Yan Na, Ph.D. candidate, Department of Chinese Literature, National Tsing Hua University
Zhu Tianxin’s “In Remembrance of My Buddies from the Military Dependents’ Village” is a classic depiction of life in a dependents’ village. In his introduction to the work, the well-known author Zhang Dachun praises Zhu for having an “old soul” that preserves memories of the community through fiction.
The narrator of “In Remembrance” is a girl from a military dependents’ village who watches as the culture she grew up in slowly disappears. She takes the reader into the past, meticulously recalling her everyday interactions with the boys of the village. In the beginning the girl is eager to become part of their group, but as she enters adulthood she begins to see differences between herself and the close-knit community she grew up with, and starts to feel apart from it. As the story opens the narrator asks readers to listen to the song “Stand by Me,” then outlines the silhouette of a young girl running into a military dependents’ village, where she linger side-by-side with her male buddies. But the girl’s ongoing attempts at becoming part of the group gradually change as she reaches puberty. The story is unique in that it also focuses on a largely overlooked aspect of military dependents’ villages: the challenges a girl faces in a community of unmarried military veterans as she reaches sexual maturity.
The narrator dreamed of marrying a boy from the military dependents’ village, but after growing up and leaving the village she weds a Taiwanese man. At first she is puzzled by the yearly local custom of tomb sweeping – clearing weeds and debris from the gravesites of departed relatives – until she sorrowfully realizes that she herself has never had the opportunity to perform the filial duty: “If none of one’s ancestors are buried in this land, how can it be called home?” For Zhu Tianxin the alienation the narrator experiences as she changes from a girl to a woman to a wife is emblematic of mainlanders’ awkward plight as they moved out of dependents’ villages and struggled to find acceptance in Taiwanese society. Prior to leaving the villages, young mainlanders’ had no “Taiwan experience” and were anxious to leave both the villages and Taiwan; of those who remained in Taiwan, some became criminals, some got rich, some headed government departments, and some picked up their pens to write the story of the villages.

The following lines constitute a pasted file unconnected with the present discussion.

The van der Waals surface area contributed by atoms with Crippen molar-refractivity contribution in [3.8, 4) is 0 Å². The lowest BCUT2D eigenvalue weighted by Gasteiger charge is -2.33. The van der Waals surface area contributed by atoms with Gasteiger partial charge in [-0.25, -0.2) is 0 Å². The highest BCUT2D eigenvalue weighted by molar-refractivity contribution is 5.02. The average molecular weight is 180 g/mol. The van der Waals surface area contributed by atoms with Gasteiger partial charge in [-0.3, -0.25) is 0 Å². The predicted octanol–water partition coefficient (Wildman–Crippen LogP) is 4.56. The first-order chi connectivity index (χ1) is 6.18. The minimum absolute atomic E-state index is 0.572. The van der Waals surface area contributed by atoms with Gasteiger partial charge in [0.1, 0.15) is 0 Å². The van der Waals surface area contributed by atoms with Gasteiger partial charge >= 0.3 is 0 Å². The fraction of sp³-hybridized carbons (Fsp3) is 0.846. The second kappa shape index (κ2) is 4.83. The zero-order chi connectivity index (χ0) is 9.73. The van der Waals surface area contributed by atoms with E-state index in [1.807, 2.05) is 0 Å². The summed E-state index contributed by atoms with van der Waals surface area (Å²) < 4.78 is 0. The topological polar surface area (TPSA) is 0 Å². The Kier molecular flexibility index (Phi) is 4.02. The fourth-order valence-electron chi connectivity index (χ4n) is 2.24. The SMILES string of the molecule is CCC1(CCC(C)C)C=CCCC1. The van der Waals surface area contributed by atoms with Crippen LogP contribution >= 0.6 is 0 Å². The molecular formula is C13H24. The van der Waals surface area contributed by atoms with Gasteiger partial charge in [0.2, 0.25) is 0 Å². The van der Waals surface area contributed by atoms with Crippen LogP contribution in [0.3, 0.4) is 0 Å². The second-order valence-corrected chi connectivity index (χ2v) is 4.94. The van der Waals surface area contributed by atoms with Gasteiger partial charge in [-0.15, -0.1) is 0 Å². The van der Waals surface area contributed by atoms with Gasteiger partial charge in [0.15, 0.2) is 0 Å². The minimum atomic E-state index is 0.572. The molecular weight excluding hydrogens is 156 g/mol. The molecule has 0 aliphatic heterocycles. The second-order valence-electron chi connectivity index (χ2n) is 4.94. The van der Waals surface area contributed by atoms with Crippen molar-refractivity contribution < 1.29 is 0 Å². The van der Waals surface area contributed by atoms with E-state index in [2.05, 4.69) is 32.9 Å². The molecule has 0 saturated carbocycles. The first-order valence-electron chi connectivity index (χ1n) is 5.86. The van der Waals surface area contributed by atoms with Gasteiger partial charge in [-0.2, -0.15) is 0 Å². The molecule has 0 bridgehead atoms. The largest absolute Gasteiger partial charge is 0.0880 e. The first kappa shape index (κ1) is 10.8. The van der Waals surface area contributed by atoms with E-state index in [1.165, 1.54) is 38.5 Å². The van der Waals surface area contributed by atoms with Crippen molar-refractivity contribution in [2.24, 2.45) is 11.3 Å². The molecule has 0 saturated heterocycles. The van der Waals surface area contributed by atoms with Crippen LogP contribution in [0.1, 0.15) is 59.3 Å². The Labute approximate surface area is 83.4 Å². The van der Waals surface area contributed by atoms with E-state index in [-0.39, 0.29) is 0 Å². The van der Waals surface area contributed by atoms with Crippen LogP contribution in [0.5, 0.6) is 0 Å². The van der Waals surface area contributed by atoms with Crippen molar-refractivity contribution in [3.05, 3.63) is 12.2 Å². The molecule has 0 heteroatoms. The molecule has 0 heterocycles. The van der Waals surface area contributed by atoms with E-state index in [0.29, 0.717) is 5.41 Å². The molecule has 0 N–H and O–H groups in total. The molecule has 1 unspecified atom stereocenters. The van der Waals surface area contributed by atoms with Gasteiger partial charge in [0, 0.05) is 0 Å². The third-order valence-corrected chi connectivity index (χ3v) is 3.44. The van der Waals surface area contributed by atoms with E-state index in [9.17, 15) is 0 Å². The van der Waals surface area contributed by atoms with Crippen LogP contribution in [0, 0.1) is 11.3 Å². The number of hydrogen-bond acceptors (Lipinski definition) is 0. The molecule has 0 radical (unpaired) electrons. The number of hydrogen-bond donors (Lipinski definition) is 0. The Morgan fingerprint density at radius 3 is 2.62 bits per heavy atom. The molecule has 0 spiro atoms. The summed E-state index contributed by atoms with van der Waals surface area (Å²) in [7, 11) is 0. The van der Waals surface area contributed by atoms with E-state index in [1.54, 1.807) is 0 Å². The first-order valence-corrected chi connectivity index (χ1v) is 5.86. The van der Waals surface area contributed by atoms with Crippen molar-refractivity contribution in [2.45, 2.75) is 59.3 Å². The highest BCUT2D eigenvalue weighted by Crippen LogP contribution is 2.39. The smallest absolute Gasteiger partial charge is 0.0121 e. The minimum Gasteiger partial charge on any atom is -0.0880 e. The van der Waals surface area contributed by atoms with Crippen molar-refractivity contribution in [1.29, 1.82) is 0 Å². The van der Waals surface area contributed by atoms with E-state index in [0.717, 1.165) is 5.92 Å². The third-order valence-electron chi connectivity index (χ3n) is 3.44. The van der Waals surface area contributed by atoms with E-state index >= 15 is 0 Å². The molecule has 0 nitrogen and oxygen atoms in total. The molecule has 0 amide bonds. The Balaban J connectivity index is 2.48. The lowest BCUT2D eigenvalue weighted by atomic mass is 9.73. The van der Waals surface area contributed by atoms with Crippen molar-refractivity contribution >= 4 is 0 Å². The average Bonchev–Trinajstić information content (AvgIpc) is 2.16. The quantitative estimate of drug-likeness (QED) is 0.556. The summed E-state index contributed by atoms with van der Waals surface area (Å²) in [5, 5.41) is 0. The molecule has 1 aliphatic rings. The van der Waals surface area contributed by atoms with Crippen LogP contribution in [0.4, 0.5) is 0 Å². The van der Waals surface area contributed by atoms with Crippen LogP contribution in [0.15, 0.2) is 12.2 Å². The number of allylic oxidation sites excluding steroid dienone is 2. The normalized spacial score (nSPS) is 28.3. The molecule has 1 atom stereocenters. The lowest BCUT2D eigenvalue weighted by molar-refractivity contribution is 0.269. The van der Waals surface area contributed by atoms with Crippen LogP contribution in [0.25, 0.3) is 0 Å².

Zhu has said that in her own experience, many young people from the largely hermetic villages had little or no contact with the outside world until they left for college or to find work. Throughout the story, she uses her own knowledge of what it is like to be a second-generation mainland Chinese immigrant to Taiwan to explore the lives of village children as they strive to break away but struggle to integrate into the outside world.
“In Remembrance” focuses on the villagers’ complicated self-identities and views them sympathetically. At the same time, Zhu also addresses the growing tensions between Taiwan’s old families and new residents in the 1980’s. She is particularly critical of the popular conception that military families lived privileged lives and were all fervent supporters of the ruling Kuomintang regime. She strives to depict residents as individuals separate from their group identity as “the outsiders” by painstakingly describing everyday life in the village.
However, the work does not offer answers to the lingering questions of identity among Taiwanese families who came over from mainland China. Instead, Zhu’s critique of those who live in the romantic past gives us a different kind of insight into just how complex that identity actually is.